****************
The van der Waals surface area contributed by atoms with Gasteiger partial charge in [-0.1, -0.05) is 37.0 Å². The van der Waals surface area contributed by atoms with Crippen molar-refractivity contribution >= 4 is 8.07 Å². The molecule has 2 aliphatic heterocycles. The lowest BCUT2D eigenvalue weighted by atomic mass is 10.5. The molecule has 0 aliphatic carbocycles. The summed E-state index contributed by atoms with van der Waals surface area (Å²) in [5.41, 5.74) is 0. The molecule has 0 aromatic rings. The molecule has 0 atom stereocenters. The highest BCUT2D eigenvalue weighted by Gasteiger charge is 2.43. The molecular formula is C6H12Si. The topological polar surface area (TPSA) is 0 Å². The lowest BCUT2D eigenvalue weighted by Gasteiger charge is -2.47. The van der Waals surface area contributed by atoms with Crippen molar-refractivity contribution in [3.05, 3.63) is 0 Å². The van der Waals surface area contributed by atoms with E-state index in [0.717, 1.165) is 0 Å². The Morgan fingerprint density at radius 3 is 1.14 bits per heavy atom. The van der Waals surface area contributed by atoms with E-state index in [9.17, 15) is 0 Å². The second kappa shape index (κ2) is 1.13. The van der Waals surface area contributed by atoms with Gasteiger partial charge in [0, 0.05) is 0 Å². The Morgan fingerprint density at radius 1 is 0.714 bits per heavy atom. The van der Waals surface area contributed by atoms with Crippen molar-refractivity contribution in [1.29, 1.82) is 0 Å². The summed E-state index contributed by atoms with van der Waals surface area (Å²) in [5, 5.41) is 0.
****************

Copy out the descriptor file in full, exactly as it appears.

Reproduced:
The van der Waals surface area contributed by atoms with Gasteiger partial charge in [-0.1, -0.05) is 37.0 Å². The van der Waals surface area contributed by atoms with Crippen molar-refractivity contribution >= 4 is 8.07 Å². The molecule has 2 aliphatic heterocycles. The lowest BCUT2D eigenvalue weighted by atomic mass is 10.5. The molecule has 0 aliphatic carbocycles. The summed E-state index contributed by atoms with van der Waals surface area (Å²) in [5.41, 5.74) is 0. The molecule has 0 aromatic rings. The molecule has 0 atom stereocenters. The highest BCUT2D eigenvalue weighted by Gasteiger charge is 2.43. The molecular formula is C6H12Si. The topological polar surface area (TPSA) is 0 Å². The lowest BCUT2D eigenvalue weighted by Gasteiger charge is -2.47. The van der Waals surface area contributed by atoms with Crippen molar-refractivity contribution in [3.05, 3.63) is 0 Å². The van der Waals surface area contributed by atoms with E-state index in [0.717, 1.165) is 0 Å². The Morgan fingerprint density at radius 3 is 1.14 bits per heavy atom. The van der Waals surface area contributed by atoms with E-state index in [9.17, 15) is 0 Å². The second kappa shape index (κ2) is 1.13. The van der Waals surface area contributed by atoms with Gasteiger partial charge in [0, 0.05) is 0 Å². The Morgan fingerprint density at radius 1 is 0.714 bits per heavy atom. The van der Waals surface area contributed by atoms with Crippen molar-refractivity contribution in [1.29, 1.82) is 0 Å². The summed E-state index contributed by atoms with van der Waals surface area (Å²) in [5, 5.41) is 0.